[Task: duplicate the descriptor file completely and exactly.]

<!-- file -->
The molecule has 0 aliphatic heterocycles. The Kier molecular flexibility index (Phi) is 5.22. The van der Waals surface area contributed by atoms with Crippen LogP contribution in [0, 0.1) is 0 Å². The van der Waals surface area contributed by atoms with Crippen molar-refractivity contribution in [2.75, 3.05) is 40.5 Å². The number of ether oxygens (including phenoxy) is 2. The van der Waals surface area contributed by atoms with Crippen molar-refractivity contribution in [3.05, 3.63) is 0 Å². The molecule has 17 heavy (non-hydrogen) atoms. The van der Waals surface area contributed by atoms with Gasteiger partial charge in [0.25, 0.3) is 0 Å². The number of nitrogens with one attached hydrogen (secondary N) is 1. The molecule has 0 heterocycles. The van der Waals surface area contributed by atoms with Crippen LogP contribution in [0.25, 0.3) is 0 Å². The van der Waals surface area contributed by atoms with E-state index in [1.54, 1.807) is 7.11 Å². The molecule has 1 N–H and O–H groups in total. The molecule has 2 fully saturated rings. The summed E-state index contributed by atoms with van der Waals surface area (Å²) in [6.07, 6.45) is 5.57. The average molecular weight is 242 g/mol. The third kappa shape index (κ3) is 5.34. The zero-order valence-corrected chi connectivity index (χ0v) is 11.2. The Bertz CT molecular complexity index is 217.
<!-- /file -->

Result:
The molecule has 0 aliphatic heterocycles. The Kier molecular flexibility index (Phi) is 5.22. The van der Waals surface area contributed by atoms with Crippen LogP contribution in [0, 0.1) is 0 Å². The van der Waals surface area contributed by atoms with Crippen molar-refractivity contribution in [2.75, 3.05) is 40.5 Å². The number of ether oxygens (including phenoxy) is 2. The van der Waals surface area contributed by atoms with Crippen molar-refractivity contribution in [3.05, 3.63) is 0 Å². The molecule has 17 heavy (non-hydrogen) atoms. The van der Waals surface area contributed by atoms with Gasteiger partial charge in [0.25, 0.3) is 0 Å². The number of nitrogens with one attached hydrogen (secondary N) is 1. The molecule has 0 heterocycles. The van der Waals surface area contributed by atoms with Crippen LogP contribution in [0.25, 0.3) is 0 Å². The van der Waals surface area contributed by atoms with E-state index in [1.54, 1.807) is 7.11 Å². The molecule has 1 N–H and O–H groups in total. The molecule has 2 fully saturated rings. The summed E-state index contributed by atoms with van der Waals surface area (Å²) in [6.07, 6.45) is 5.57. The average molecular weight is 242 g/mol. The third kappa shape index (κ3) is 5.34. The zero-order valence-corrected chi connectivity index (χ0v) is 11.2. The Bertz CT molecular complexity index is 217.